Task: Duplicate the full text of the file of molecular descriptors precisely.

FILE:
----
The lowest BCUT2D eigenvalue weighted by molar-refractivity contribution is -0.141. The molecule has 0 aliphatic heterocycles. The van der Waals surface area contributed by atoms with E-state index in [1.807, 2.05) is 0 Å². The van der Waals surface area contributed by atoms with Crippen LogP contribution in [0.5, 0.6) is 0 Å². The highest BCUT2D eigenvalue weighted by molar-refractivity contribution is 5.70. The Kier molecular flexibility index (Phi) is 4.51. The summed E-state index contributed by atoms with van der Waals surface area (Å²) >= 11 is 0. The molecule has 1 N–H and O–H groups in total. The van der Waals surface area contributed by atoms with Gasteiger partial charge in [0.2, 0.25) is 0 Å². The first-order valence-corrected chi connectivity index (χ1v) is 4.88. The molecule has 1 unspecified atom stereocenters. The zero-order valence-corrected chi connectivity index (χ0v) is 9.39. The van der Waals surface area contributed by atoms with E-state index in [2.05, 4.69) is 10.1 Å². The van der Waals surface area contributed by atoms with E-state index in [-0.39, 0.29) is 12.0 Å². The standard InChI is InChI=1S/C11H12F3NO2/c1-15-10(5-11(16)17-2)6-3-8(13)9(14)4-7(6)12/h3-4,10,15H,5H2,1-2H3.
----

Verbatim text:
The lowest BCUT2D eigenvalue weighted by molar-refractivity contribution is -0.141. The molecule has 0 aliphatic heterocycles. The van der Waals surface area contributed by atoms with E-state index in [1.807, 2.05) is 0 Å². The van der Waals surface area contributed by atoms with Crippen LogP contribution in [0.5, 0.6) is 0 Å². The highest BCUT2D eigenvalue weighted by molar-refractivity contribution is 5.70. The Kier molecular flexibility index (Phi) is 4.51. The summed E-state index contributed by atoms with van der Waals surface area (Å²) >= 11 is 0. The molecule has 1 N–H and O–H groups in total. The van der Waals surface area contributed by atoms with Gasteiger partial charge in [0.2, 0.25) is 0 Å². The first-order valence-corrected chi connectivity index (χ1v) is 4.88. The molecule has 1 unspecified atom stereocenters. The zero-order valence-corrected chi connectivity index (χ0v) is 9.39. The van der Waals surface area contributed by atoms with E-state index in [2.05, 4.69) is 10.1 Å². The van der Waals surface area contributed by atoms with E-state index in [-0.39, 0.29) is 12.0 Å². The standard InChI is InChI=1S/C11H12F3NO2/c1-15-10(5-11(16)17-2)6-3-8(13)9(14)4-7(6)12/h3-4,10,15H,5H2,1-2H3.